Spa Part Glossary of Terms (F-M)
Spa Part Glossary of Terms A-E
Spa Part Glossary of Terms N-Z
Filter (Element, Cartridge)
Spa filter cartridges come in a variety of shapes and sizes. All are extremely important to your spas water chemistry and cleanliness. Filter cartridges consist of a PVC or plastic core wrapped with Reemay™ media & held together by plastic end caps.
The housing which contains the filter cartridge. Usually inline (pictured) or located underneath the skimmer body
A fuse acts as an overload protection device for your spas electrical components. The fuse will fail when the electrical load exceeds the rating of the internal wire or strip. Fuse ratings will vary based on the circuit board or component requirements.
On many spa circuit boards, Slow Blow fuses (aka Time Delay fuse) can be found. These types of fuses will allow a short term surge in current to pass without failure, but sustained overload current will blow the fuse. Spa equipment such as motors rely on slow blow fuses as they require high loads for starting up.
Flow Through (Heater)
An inline heater manifold assembly containing a heating element. Varying in length from 8" to 17" this is the most common type of spa heater. Typically mounted below or behind the spa control pack water flows through the heater prior to entering the tub. There is always two element terminals on the top of the tube & some models will have a pressure switch installed into the tube. A clamp is also commonly found on flow through heaters, the clamp is where the hi limit probe attaches to the heater.
In the pool and spa industry GFCIs come in a variety of shapes and forms from large breaker box units to plug end & panel mounted. What is a GFCI? GFCIs are designed to prevent electrical shock by breaking the circuit when there is a difference in the currents in the hot and neutral wires. The advantage of a GFCI is that it can detect small amounts of electricity (that your fuse or circuit breaker can’t) and effectively turn off the circuit to avoid potential dangers.* http://www.safetyathome.com
Pool & Spa GFCIs have mechanical parts and can fail over time causing the spa not to function.
Shotcrete is an industry term to correctly
describe "pneumatically applied concrete" - either the wet or dry
process. Gunite was a trademark name which became synonymous with pool concrete. As the term "Gunite" is a noun (product name) and not a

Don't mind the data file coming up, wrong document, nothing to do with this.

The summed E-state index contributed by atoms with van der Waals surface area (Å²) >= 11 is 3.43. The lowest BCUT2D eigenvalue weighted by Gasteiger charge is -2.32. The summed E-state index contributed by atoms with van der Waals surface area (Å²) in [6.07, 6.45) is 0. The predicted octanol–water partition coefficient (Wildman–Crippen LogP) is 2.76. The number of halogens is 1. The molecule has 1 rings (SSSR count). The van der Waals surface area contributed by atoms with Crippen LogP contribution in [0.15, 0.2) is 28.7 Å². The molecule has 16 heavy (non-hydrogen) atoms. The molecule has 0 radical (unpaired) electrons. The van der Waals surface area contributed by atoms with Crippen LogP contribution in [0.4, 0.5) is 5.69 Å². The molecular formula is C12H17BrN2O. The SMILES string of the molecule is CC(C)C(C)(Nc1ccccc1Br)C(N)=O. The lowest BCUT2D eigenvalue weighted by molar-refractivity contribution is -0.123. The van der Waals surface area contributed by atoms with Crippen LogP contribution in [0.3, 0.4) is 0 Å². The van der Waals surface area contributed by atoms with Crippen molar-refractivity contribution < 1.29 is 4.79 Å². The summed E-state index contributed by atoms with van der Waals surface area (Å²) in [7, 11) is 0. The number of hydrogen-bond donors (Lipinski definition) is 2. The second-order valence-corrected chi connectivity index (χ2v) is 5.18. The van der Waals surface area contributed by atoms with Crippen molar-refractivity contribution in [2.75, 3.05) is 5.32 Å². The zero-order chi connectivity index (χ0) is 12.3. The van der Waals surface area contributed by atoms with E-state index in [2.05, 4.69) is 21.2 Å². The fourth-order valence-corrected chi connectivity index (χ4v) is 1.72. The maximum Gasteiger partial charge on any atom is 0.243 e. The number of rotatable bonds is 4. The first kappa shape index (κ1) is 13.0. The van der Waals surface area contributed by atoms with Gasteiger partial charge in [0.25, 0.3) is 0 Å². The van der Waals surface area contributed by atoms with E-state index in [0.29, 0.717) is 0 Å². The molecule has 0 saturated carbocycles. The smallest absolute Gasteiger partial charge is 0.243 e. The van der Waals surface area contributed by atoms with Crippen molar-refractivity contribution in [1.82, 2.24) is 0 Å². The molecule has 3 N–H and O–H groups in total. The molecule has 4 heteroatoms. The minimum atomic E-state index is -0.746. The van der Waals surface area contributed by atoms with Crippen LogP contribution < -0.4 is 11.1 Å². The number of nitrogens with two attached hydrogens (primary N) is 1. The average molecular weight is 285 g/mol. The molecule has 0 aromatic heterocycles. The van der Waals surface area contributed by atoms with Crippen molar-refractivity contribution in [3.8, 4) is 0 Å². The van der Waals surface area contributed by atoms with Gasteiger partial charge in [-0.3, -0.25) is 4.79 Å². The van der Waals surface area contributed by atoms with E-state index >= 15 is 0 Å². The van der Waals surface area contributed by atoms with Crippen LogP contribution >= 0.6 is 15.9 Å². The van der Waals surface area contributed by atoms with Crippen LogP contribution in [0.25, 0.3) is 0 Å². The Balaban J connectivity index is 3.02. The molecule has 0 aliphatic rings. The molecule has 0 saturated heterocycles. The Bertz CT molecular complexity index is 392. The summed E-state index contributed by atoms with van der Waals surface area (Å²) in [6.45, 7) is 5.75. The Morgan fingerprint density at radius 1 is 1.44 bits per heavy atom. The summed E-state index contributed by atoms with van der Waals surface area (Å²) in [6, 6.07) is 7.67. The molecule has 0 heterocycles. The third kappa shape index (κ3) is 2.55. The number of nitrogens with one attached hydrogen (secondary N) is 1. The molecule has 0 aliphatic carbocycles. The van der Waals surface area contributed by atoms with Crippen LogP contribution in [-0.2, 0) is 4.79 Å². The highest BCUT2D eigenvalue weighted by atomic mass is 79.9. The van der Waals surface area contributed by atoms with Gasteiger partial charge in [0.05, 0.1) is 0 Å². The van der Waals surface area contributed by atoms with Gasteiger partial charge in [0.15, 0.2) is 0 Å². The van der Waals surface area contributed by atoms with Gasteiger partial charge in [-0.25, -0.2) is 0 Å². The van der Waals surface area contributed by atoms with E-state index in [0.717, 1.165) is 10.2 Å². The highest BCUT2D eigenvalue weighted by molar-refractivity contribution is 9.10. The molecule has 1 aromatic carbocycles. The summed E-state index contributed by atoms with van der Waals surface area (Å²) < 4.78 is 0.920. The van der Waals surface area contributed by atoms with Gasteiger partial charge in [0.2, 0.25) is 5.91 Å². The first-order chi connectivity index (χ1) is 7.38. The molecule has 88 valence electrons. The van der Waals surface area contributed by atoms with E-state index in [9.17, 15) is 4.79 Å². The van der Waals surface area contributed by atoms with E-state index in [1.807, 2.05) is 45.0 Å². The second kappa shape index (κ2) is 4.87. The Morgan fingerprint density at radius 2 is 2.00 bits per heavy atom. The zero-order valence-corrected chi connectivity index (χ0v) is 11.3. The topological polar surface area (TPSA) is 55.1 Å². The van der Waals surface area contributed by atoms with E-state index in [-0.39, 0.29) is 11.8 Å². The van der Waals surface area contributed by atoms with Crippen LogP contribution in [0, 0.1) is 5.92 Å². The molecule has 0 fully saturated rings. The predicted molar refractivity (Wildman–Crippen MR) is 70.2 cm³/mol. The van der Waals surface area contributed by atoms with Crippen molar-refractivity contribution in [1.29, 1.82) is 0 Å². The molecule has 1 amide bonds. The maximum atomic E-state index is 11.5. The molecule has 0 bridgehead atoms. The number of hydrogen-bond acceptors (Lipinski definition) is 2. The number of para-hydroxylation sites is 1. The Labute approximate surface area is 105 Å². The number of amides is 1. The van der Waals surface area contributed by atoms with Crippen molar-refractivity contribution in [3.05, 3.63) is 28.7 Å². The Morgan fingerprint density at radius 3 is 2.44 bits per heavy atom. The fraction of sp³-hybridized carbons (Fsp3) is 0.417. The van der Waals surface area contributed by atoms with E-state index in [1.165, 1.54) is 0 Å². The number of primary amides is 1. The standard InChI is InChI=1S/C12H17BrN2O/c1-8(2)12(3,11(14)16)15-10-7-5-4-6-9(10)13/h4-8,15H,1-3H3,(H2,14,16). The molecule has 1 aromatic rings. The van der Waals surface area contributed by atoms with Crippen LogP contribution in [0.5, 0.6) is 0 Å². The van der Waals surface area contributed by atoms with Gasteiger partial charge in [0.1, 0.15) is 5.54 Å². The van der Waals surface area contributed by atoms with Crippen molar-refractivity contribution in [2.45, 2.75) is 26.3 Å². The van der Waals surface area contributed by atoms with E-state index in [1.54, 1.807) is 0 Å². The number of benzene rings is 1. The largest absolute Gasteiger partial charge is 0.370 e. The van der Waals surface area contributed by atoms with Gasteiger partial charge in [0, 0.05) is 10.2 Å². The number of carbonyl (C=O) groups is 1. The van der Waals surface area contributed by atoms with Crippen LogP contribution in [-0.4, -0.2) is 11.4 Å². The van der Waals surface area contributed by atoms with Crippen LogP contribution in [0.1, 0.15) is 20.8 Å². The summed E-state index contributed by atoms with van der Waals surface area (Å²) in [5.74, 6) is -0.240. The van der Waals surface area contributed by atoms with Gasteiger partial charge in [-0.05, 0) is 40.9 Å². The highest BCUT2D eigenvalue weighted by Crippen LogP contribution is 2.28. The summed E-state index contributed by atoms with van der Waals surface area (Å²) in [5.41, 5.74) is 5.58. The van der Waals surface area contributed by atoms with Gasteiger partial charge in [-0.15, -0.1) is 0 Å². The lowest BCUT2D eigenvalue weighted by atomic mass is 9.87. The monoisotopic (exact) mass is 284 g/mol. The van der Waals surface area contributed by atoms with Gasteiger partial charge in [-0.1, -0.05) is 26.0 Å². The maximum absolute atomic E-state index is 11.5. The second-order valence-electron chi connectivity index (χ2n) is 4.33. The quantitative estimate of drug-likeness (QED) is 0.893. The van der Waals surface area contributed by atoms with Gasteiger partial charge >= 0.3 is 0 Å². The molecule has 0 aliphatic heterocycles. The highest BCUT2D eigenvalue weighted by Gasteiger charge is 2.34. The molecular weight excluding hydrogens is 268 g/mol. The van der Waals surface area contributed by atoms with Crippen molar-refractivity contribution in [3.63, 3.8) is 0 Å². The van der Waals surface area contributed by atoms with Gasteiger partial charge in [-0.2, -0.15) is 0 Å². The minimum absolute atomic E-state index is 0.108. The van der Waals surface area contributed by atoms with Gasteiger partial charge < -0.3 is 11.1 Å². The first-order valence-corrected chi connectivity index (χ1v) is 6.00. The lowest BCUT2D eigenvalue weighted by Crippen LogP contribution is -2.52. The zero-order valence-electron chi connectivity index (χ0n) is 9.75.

verb (action), it is impossible to "gunite" anything. As Per the
American Shotcrete Association (ASA) the correct terminology is
"shotcrete - wet mix" or "shotcrete - dry mix."
The spa Hi Limit sensor is an overheat sensor designed to prevent an overheat event in your spa which could damage the equipment or harm the occupants. Most spa's Hi limit is around 108°F. These sensors are integral to the spas electronics, if these parts fail or are faulty the spa will not operate at all. If your Hi limit is faulty it should be replaced not repaired as they are a safety device.
To learn more about different types of Hi Limits see our post here
What is a heater element? Spa heater elements are comprised of a
filament encased in and insulating powder covered by protective skin.
The filament of the element is usually a Tungsten coil which functions
similarly to a light bulb. Instead of lighting up when current is
applied the element resists & heats up. This heats up the coating
which is typically Magnesium oxide. The protective skin which can be
incoloy, teflon or titanium allows the element to be immersed in water.
To learn more about heater elements & trouble shooting click here
A heater manifold is the enclosure containing an immersion heater element which allows water to flow through the unit to be heated.
This part is located located inside the wetend (pump housing). Pool and spa impellers are designed to transfer the electric motors shaft motion into a suction effect in order to pump water. The large end of the impeller (left) is the intake where water is drawn into the pump housing. The water is then forced out the discharge which is either on top or side of the wetend. Always replace an impeller with an identical part, impeller HP and electric motor HP are not equivalent.
Spa jets come in a large variety of shapes and sizes. Jets are inserts which may have one nozzle or more which directs air and water into the tub.
A jet body is the housing which remains fixed to the tub after the jet internal has been removed. Jet bodies also contacting plumbing connecting the air & water lines. All jets have a matching jet body, they are not one size fits all.
Spa Plug Types,
Portable spas use low voltage lights usually 12V or LEDs.
Low Flow (Heater)
Low flow heaters are an alternate to flow through heaters, Lo Flow hot tub heaters
rely on a circulation pump to carry out heating and filtration. Some spa manufactures choose low flow heaters because they are considered more energy efficient as a small circulation pump is operating continuously for the heating & filtration opposed to a larger jet
pump with a low speed. Typically low flow heaters function separately to a spas jets & are installed on their own plumbing.
Low Flow heaters come in two variants, 1" tube style and vertically mounted canisters.
Spa Manifolds are PVC fittings used to divert or split the flow of air/water from a
central source to many destination fittings. Manifolds are used for two operations in a spa; Air & water. Manifolds come in many
shapes and sizes & their configurations are extremely customizable. To learn more about spa manifolds view our post by clicking this link.
Spa Part Glossary of Terms N-Z